Starter changed hands a couple of times—it was purchased by Official Starter Properties in 1999 and then by Nike in 2004—before ending up in the portfolio of Iconix in 2009. The original plan was to license the brand to Walmart, who would make clothes like socks and t-shirts, sell them, and then send Starter a check every month. But in 2012 Cole and the rest of Iconix decided they could do more with the Starter name.

“We love the whole nostalgia of Starter,” says Cole, who points outs that the average brand in Iconix portfolio is about 50 years old. “We realized that you couldn’t really talk about Starter without bringing up the jackets or snapback hats. That’s the stuff that Starter was always known for.”

And so, in 2012, Starter Black Label was created. Walmart could keep selling its products, but Starter would also be producing the clothes that it thought its fans most wanted to see.

With the help of former New York Giants linebacker Carl Banks, licenses for nearly every professional sports team and 150 NCAA schools were secured. A plan was put into place. The Korean factory that made the jackets 30 years ago was given a call.

The rest took care of itself. Jadakiss, it turns out, wasn’t the only one dying to get his hands on a new Starter jacket. On the winter morning in 2013 that he was scheduled to shoot his Nachos Grandes commercial for Taco Bell, Kevin Love went into his closet and pulled out a blue Minnesota Timberwolves coat the company had sent him. It had white stripes on the sleeves. No request had been made for him to do so and no money had changed hands. This was a decision made by Love—one that, according to Cole, is nothing new for the brand. Only after filming the commercial did Love reach out to Starter and ask them about working out some kind of endorsement deal.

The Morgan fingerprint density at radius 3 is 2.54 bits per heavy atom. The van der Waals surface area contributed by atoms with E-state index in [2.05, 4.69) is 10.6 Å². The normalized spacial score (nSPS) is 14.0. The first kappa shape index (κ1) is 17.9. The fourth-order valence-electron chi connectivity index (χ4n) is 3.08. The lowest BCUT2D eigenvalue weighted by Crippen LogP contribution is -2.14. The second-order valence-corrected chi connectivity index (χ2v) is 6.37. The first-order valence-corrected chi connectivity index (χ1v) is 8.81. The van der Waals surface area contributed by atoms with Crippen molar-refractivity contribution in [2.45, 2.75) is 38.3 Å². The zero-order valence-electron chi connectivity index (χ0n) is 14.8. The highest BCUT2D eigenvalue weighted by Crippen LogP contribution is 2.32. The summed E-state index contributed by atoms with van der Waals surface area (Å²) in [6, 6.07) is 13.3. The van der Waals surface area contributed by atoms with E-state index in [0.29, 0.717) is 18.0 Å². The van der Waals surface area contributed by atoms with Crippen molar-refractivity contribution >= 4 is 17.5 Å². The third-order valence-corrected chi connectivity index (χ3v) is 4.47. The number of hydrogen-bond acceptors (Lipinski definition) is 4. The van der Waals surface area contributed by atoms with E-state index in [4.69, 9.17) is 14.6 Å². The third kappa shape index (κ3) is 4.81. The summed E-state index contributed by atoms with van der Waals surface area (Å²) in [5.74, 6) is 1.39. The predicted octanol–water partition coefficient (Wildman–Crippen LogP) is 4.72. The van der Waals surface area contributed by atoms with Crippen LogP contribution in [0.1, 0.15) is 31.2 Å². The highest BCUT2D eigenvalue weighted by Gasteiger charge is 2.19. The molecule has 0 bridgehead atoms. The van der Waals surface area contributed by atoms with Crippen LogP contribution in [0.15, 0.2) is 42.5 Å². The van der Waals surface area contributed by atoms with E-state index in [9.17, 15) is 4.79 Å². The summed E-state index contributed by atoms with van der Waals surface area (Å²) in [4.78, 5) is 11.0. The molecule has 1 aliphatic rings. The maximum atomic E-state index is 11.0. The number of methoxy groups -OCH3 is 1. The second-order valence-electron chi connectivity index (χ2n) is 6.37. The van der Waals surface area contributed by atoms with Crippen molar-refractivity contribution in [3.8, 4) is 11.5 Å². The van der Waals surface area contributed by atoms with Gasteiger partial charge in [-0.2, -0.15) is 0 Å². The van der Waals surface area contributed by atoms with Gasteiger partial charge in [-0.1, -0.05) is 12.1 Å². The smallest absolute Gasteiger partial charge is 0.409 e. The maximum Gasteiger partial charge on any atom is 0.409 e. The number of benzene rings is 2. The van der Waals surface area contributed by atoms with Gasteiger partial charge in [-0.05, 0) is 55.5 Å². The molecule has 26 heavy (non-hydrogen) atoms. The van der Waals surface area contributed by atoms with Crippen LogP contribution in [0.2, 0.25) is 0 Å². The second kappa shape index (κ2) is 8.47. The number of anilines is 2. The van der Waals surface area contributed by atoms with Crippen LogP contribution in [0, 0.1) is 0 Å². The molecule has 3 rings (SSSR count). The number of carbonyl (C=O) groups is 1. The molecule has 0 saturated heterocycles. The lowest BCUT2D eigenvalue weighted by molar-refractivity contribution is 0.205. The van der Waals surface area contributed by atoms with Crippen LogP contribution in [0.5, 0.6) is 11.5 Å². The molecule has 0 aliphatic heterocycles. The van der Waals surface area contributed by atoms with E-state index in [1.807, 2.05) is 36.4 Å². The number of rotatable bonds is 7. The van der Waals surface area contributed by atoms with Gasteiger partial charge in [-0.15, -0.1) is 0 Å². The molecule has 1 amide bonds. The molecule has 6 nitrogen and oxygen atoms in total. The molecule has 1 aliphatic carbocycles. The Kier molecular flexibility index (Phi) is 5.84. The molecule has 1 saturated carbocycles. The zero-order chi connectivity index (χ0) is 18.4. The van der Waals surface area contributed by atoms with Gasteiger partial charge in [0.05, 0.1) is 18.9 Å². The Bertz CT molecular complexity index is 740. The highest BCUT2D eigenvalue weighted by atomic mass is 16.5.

“It’s great to see the satin jackets making a comeback,” Love says. And it turns out he wasn’t the only athlete interested in representing something that reminded him of his childhood.

“The jackets were a big part of my life when I was growing up,” says New York Jets wide receiver Eric Decker. “I had a Hornets one that I wore all the time. It’s exciting to work with the brand and contribute to its comeback.”

That comeback has taken form in Starter’s Jackets Required ad campaign, which features the jacket in various unconventional settings.

“The point is to emphasize the unwavering passion and dedication of sports fans,” says Cole, who owned a New York Giants and Florida Gators Starter jacket when he was a kid.

“I don’t think it could’ve come out much better,” adds Love.

Starter is also tipping its hat to the past by bringing back some Seattle Supersonics, Vancouver Grizzlies and St. Louis Rams gear.

“We’re always trying to update our retro looks,” says Cole. “We want our cloths to have that 90s throwback feel.”

Now Starter gear can be seen in every locker room and backstage at every show. Drake has his purple Raptors coat and Snoop’s got a Lakers one and LeBron’s got his black snapback hat. Soon, everyone will be trying to get their hands on one of those satin coats. And, for the first time decades, they’ll be easy to find.

Yaron Weitzman is an Editorial Assistant at SLAM. Follow him on Twitter @YaronWeitzman.

Images by Tom Medvedich

A version of this story is published in SLAM 190.